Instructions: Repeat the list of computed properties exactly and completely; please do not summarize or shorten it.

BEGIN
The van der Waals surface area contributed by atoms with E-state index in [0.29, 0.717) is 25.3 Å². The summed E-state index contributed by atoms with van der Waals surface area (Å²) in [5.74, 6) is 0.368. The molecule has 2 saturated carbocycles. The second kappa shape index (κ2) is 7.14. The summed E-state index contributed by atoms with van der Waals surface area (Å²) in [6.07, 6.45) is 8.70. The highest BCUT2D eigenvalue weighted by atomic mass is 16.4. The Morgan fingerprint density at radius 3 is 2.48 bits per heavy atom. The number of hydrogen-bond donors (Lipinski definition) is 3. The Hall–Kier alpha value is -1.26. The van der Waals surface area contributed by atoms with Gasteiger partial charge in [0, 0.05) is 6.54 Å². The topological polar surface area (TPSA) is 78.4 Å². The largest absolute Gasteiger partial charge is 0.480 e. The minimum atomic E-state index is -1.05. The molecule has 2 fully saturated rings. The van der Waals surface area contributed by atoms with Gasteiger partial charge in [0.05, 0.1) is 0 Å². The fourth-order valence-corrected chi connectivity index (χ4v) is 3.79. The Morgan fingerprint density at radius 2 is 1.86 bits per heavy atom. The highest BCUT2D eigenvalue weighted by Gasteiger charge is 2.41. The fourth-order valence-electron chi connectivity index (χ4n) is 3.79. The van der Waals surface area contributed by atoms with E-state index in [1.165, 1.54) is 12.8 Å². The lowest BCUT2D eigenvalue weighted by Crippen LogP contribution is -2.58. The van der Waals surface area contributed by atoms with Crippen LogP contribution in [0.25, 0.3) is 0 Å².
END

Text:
The van der Waals surface area contributed by atoms with E-state index in [0.29, 0.717) is 25.3 Å². The summed E-state index contributed by atoms with van der Waals surface area (Å²) in [5.74, 6) is 0.368. The molecule has 2 saturated carbocycles. The second kappa shape index (κ2) is 7.14. The summed E-state index contributed by atoms with van der Waals surface area (Å²) in [6.07, 6.45) is 8.70. The highest BCUT2D eigenvalue weighted by atomic mass is 16.4. The Morgan fingerprint density at radius 3 is 2.48 bits per heavy atom. The number of hydrogen-bond donors (Lipinski definition) is 3. The Hall–Kier alpha value is -1.26. The van der Waals surface area contributed by atoms with Gasteiger partial charge in [0, 0.05) is 6.54 Å². The topological polar surface area (TPSA) is 78.4 Å². The largest absolute Gasteiger partial charge is 0.480 e. The minimum atomic E-state index is -1.05. The molecule has 2 fully saturated rings. The van der Waals surface area contributed by atoms with Gasteiger partial charge in [0.05, 0.1) is 0 Å². The fourth-order valence-corrected chi connectivity index (χ4v) is 3.79. The Morgan fingerprint density at radius 2 is 1.86 bits per heavy atom. The highest BCUT2D eigenvalue weighted by Gasteiger charge is 2.41. The fourth-order valence-electron chi connectivity index (χ4n) is 3.79. The van der Waals surface area contributed by atoms with E-state index in [1.165, 1.54) is 12.8 Å². The lowest BCUT2D eigenvalue weighted by Crippen LogP contribution is -2.58. The van der Waals surface area contributed by atoms with Crippen LogP contribution in [0.25, 0.3) is 0 Å².